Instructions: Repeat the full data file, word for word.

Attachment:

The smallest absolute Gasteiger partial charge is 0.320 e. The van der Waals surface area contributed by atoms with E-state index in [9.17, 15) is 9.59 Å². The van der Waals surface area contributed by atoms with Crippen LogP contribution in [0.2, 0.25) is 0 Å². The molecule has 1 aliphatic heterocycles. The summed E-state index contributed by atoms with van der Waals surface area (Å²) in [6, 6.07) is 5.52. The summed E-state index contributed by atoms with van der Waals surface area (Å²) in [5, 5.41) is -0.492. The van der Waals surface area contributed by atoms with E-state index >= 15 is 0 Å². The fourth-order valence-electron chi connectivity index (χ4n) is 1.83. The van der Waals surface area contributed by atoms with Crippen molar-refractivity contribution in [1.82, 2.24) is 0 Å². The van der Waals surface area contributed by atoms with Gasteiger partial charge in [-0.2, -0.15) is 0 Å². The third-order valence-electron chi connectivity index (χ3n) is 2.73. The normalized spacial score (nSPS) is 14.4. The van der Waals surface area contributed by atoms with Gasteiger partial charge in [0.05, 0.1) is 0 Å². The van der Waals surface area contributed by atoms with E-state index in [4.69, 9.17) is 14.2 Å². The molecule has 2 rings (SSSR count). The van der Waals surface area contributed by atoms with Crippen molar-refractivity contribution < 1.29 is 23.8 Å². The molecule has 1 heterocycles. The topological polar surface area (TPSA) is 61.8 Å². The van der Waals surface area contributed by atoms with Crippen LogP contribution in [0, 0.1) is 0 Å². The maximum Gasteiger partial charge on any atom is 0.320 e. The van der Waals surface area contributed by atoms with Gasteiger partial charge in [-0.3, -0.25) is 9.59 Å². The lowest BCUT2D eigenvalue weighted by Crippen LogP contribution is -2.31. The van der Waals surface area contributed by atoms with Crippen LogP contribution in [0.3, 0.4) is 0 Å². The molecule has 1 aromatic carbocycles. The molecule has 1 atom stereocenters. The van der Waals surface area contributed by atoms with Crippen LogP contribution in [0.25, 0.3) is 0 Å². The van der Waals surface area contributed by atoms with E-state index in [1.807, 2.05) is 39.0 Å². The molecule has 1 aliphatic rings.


The smallest absolute Gasteiger partial charge is 0.320 e. The van der Waals surface area contributed by atoms with E-state index in [9.17, 15) is 9.59 Å². The van der Waals surface area contributed by atoms with Crippen LogP contribution in [0.2, 0.25) is 0 Å². The molecule has 1 aliphatic heterocycles. The summed E-state index contributed by atoms with van der Waals surface area (Å²) in [6, 6.07) is 5.52. The summed E-state index contributed by atoms with van der Waals surface area (Å²) in [5, 5.41) is -0.492. The van der Waals surface area contributed by atoms with E-state index >= 15 is 0 Å². The fourth-order valence-electron chi connectivity index (χ4n) is 1.83. The van der Waals surface area contributed by atoms with Crippen molar-refractivity contribution in [1.82, 2.24) is 0 Å². The van der Waals surface area contributed by atoms with Gasteiger partial charge in [-0.2, -0.15) is 0 Å². The third-order valence-electron chi connectivity index (χ3n) is 2.73. The normalized spacial score (nSPS) is 14.4. The van der Waals surface area contributed by atoms with Gasteiger partial charge in [0.05, 0.1) is 0 Å². The van der Waals surface area contributed by atoms with E-state index in [4.69, 9.17) is 14.2 Å². The molecule has 2 rings (SSSR count). The van der Waals surface area contributed by atoms with Crippen molar-refractivity contribution < 1.29 is 23.8 Å². The molecule has 1 heterocycles. The topological polar surface area (TPSA) is 61.8 Å². The van der Waals surface area contributed by atoms with Crippen LogP contribution in [0, 0.1) is 0 Å². The maximum Gasteiger partial charge on any atom is 0.320 e. The van der Waals surface area contributed by atoms with Gasteiger partial charge in [-0.3, -0.25) is 9.59 Å². The lowest BCUT2D eigenvalue weighted by Crippen LogP contribution is -2.31. The van der Waals surface area contributed by atoms with Crippen LogP contribution in [0.3, 0.4) is 0 Å². The molecule has 1 aromatic carbocycles. The molecule has 1 atom stereocenters. The van der Waals surface area contributed by atoms with Crippen LogP contribution in [0.25, 0.3) is 0 Å². The van der Waals surface area contributed by atoms with E-state index in [1.807, 2.05) is 39.0 Å². The molecule has 1 aliphatic rings.